Everybody should do their best
Mary Spinks Thigpen has long been a passionate advocate for her neighborhood, Forest Heights in north Gulfport, Mississippi, where she has lived since 1972.
The historic community—one of the first homeownership developments for low-income families—was slammed by Hurricane Katrina, and many of the residents weren’t able to afford proper repairs.
After Thigpen’s tireless lobbying, Habitat for Humanity’s 2008 Jimmy & Rosalynn Carter Work Project included the rehabilitation of 30 houses in Forest Heights. Even though her own house had lost its roof in the storm, she insisted that her neighbors’ homes should be fixed first.
Having accomplished that, Thigpen went through the process of qualifying for a Habitat house for herself. This summer, she moved into a brand-new house built on the slab of her demolished one, in partnership with Habitat for Humanity of the Mississippi Gulf Coast.
“I am used to helping others,” said Thigpen. “I am not used to being helped.”
Thigpen, 67, carries herself like a queen, even though recent knee replacement surgery requires her to walk a little slower now and use a cane. She is dressed in a crisp brown and gold pantsuit that matches her hair, with matching accessories and sensible shoes for the construction site.
“I represent my parents, my children, my God and this community,” she said. “We still have a couple of houses that stand in need.”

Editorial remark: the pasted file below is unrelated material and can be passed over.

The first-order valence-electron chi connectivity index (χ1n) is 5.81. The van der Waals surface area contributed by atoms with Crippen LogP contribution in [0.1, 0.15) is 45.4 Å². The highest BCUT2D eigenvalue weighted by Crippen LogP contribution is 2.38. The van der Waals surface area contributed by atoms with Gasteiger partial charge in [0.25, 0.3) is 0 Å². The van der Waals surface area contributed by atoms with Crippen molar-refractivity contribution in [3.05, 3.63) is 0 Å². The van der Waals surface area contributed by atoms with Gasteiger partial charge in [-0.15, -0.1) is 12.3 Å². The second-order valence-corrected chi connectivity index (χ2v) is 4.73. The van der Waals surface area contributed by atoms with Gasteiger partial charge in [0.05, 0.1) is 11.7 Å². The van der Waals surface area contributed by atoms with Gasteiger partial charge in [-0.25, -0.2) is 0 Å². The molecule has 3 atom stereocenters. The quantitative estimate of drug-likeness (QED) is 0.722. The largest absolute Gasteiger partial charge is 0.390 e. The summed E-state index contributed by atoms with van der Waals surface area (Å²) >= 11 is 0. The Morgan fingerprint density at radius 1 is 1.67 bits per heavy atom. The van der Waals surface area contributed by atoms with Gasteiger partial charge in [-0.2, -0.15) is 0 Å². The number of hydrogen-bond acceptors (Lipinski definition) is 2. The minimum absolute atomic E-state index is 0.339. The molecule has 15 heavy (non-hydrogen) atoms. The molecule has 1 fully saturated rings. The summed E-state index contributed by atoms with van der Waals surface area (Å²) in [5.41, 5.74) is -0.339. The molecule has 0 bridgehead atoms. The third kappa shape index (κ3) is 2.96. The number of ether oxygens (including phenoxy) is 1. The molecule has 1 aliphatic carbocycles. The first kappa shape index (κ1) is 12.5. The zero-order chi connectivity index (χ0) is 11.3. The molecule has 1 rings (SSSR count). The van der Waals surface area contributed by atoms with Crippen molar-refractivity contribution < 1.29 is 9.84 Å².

She never stops advocating. The pace of hurricane recovery has drained her occasionally, she conceded. But any despair is short-lived.
“Only for a minute, I’ll cry and I’ll scream, but always inside my house,” she said. “And I pray a whole lot.
“I believe everybody should do their best,” she added. “But not everybody is equipped to do their best. I just work at it, wherever I am. I work at helping people do their best, and being a man or woman of your word.”
For 18 years, Thigpen has conducted free ACT workshops for local students who want to go to college. The proud grandchild of a freed slave, she also serves as president of a sickle-cell volunteer group in Harrison County and is a member of an environmental action committee to clean up properties around Gulfport.
“When you die and they put you in the grave, you should be empty,” she said. “You should give all you can of what your education gave you and what life gave you to teach and help others.
“Things haven’t always come out like I thought they should or would,” she added. “But they always come out.”